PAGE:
TPP is worse than we thought
At long last the text of the Trans-Pacific Partnership (TPP) has been released, and it is worse than anyone thought. It sets up a private tribunal system that can overrule government policies and bypass domestic courts, including the U.S. Supreme Court. Many safety valves and guarantees under consideration to protect the public and the environment from corporate excesses were unceremoniously ditched in a last minute frenzy to finalize the Agreement. Now, the TPP must be ratified by the 12 member states. This is where we can and must stop it.
Recall that the TPP is a gigantic trade, investment and regulation agreement negotiated over six years in top secret with 600 corporate “advisers” in attendance. Only six of 30 articles are trade-related. Suggestions put forth by a handful of environmental, labor and public interest groups allowed to comment on the text were largely ignored.
With the exception of a prohibition against trade in endangered flora and fauna, six of seven international environmental agreements the U.S. earlier pledged to honor are left without any enforcement mechanisms. Agreements such as the International Agreement on Regulation of Whaling, the Montreal Protocol limiting ozone destroying chemicals and the Convention on Marine Pollution are severely weakened by the TPP. Even though endangered species are afforded some protection, nations need only “commit to promote conservation and to combat the illegal take of, and illegal trade in, wild flora and fauna” (Article 20), an essentially unenforceable prescription. According to an extensive Sierra Club analysis the TPP will cripple nations’ ability to mitigate climate destruction.
As for labor, the TPP deals all the top cards to employers. A country is only required to “discourage, through initiatives it considers appropriate, the importation of goods from other sources produced in whole or in part by forced or compulsory labour, including forced or compulsory child labour” (Article 19).
And what about the public interest? Private “tribunals” will be empowered under the TPP to force countries, including the U.S., to change laws protecting the public and the environment or pay billions in “compensation” to corporations for lost or reduced profits. And that’s just the tip of a mountain of rights and privileges the TPP heaps on large multi-national corporations at the expense of workers, local business, communities, the environment and our democratic rights.
TPP negotiators had intended to keep the text secret for four years after the treaty went into effect until unauthorized leaks and subsequent public pressure forced an earlier official release. As one official privy to the negotiations admitted, governments wanted extreme secrecy because they knew once people figured out what’s going on they would oppose it hands down. Now that the cat’s out of the bag, and a congressional vote is coming up, it’s imperative that people speak out.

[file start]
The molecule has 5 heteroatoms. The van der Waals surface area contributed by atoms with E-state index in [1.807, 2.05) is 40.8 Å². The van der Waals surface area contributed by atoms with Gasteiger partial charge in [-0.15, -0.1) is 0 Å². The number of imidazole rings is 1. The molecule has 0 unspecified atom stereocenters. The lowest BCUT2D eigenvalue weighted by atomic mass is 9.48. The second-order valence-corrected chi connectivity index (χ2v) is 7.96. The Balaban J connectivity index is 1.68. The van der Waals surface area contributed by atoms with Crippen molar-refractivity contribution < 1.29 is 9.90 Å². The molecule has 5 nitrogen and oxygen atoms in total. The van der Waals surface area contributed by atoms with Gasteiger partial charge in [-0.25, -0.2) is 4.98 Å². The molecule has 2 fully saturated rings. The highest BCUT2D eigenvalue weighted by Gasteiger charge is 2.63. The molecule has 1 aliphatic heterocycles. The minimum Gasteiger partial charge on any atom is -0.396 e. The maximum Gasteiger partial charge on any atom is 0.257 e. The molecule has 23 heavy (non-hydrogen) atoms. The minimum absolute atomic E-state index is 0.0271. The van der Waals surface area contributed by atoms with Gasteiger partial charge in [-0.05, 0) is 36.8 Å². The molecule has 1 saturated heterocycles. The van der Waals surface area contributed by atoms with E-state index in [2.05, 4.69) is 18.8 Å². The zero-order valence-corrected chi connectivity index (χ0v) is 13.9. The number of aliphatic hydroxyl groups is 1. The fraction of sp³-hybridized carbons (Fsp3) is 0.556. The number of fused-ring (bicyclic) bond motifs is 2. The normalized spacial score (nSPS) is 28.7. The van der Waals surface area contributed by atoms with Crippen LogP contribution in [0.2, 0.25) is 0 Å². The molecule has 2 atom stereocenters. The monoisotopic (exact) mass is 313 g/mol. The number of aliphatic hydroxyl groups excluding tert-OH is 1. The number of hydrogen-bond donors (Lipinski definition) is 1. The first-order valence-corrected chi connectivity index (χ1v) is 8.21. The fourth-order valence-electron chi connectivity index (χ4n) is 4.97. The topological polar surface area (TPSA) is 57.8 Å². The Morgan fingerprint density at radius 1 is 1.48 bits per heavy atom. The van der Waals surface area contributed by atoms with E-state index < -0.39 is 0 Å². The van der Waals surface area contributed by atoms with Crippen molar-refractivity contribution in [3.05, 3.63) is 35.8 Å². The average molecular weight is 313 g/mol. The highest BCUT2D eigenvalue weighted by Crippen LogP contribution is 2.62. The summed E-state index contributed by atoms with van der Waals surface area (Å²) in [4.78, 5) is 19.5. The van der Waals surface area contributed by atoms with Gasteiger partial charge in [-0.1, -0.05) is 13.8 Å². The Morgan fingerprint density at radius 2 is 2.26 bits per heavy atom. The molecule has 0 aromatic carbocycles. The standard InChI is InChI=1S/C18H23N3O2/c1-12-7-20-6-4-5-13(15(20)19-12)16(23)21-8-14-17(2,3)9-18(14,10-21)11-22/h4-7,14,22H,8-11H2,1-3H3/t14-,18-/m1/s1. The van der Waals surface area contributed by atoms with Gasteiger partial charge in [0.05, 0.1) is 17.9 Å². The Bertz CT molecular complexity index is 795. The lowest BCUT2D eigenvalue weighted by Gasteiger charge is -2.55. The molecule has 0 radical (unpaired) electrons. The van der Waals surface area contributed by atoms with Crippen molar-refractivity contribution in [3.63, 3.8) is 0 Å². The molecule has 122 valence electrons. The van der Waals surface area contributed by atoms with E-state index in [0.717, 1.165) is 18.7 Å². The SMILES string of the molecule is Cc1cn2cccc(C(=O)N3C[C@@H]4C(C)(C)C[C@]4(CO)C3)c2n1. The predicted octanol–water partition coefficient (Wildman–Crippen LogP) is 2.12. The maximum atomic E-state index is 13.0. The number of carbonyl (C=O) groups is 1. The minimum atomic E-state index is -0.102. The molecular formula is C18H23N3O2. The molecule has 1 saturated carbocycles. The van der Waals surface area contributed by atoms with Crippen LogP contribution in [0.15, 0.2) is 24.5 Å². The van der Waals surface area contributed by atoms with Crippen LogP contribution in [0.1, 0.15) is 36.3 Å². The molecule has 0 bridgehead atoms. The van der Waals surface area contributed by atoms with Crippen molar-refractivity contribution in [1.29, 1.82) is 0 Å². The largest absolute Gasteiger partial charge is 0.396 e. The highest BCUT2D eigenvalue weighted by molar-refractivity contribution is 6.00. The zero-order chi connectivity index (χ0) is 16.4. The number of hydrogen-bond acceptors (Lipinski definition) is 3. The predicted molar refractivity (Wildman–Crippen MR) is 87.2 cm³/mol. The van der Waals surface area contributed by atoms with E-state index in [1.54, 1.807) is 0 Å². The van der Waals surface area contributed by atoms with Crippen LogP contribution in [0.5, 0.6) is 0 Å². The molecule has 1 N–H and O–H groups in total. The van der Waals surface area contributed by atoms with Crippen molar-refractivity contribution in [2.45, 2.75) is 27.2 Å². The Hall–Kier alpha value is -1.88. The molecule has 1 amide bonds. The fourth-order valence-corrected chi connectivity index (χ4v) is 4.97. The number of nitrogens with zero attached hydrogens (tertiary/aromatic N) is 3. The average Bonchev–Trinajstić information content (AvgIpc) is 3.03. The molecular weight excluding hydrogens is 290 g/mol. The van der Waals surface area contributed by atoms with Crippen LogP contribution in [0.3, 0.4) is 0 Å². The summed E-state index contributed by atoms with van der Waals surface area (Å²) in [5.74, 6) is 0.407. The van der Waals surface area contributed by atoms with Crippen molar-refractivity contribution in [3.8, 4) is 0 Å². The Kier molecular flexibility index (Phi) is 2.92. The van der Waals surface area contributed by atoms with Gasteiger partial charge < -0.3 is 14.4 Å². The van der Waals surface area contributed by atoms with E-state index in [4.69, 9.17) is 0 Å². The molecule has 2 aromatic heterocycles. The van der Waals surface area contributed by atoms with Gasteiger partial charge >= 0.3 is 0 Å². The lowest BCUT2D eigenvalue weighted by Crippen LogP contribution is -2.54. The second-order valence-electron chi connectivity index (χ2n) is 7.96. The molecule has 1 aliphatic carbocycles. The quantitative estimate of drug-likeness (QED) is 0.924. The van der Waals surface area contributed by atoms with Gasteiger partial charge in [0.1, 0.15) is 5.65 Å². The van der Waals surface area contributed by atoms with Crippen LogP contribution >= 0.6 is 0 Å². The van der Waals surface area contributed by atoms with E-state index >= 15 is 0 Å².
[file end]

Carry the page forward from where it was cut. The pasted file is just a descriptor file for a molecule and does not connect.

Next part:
Although Congressman Polis says he is officially “undecided,” his every utterance has been favorable toward the TPP. He routinely repeats the U.S. Trade Representative’s line that private tribunals are “no big deal” because the U.S. has “never lost a trade dispute,” that protections for workers and the environment are “stronger than ever” and the TPP will benefit the economy and workers. All of these claims are demonstrably false, based on the history of past agreements and objective analyses.
A recent Tufts University analysis estimates the TPP will cost American workers 448,000 jobs, many of them in manufacturing. Worse, passage of the TPP will expose Americans to many more expensive suits that will undermine basic protections as the number of foreign corporations able to take advantage of the new rules doubles.
Why Mr. Polis speaks so highly of the agreement is anyone’s guess, especially since the TPP amounts to a colossal shaft job on American workers, our communities and our precious environment, all for dubious gains that will benefit a few at the expense of the many.
Call Mr. Polis at 303-484-9596 and tell him you don’t want a “trade” agreement that subverts our democracy, exports our jobs, denies medicine to the poor, trashes our environment and subjects our communities to corporate predation. Tell him to vote against the TPP or count himself out as a man of the people.
Sanders is just common sense
Charles Krauthammer is a conservative columnist with whom I almost always disagree. In one column, though, I think he cleared up all these confusing political definitions and labels. The line roughly was, “For those of us who went to school in the ’70s and romantically called themselves Democratic Socialists were in fact Democratic Capitalists.”
This certainly captured it for me and many others. Bernie Sanders represents these people, us, today, and would probably do him well to say so.
Sanders represents an inevitable (if we are to survive) common sense future, in my opinion. And it won’t be European Democratic Socialism, it’ll no doubt be an American version, because this is America after all. But without minorities backing/knowing him he probably can’t make it this go round. Hillary Clinton, the “slow but sure” and “not very pure,” apparently seems to be our destiny, which is better than anything the Republicans have to offer, no doubt. Another thing I’ve noticed is the absolute hate the Madam Secretary seems to generate. Unbelievable.
No, as I’ve constantly argued, she is not a Nurse Ratchett, the fictional character. I know because I had one. Maybe it’s because she was once an Illinois Republican that people hate/don’t trust her but I must admit she’s OK with me and a lot of others, I’m pretty sure, at least for a minute.
Grant D. Cyrus/Boulder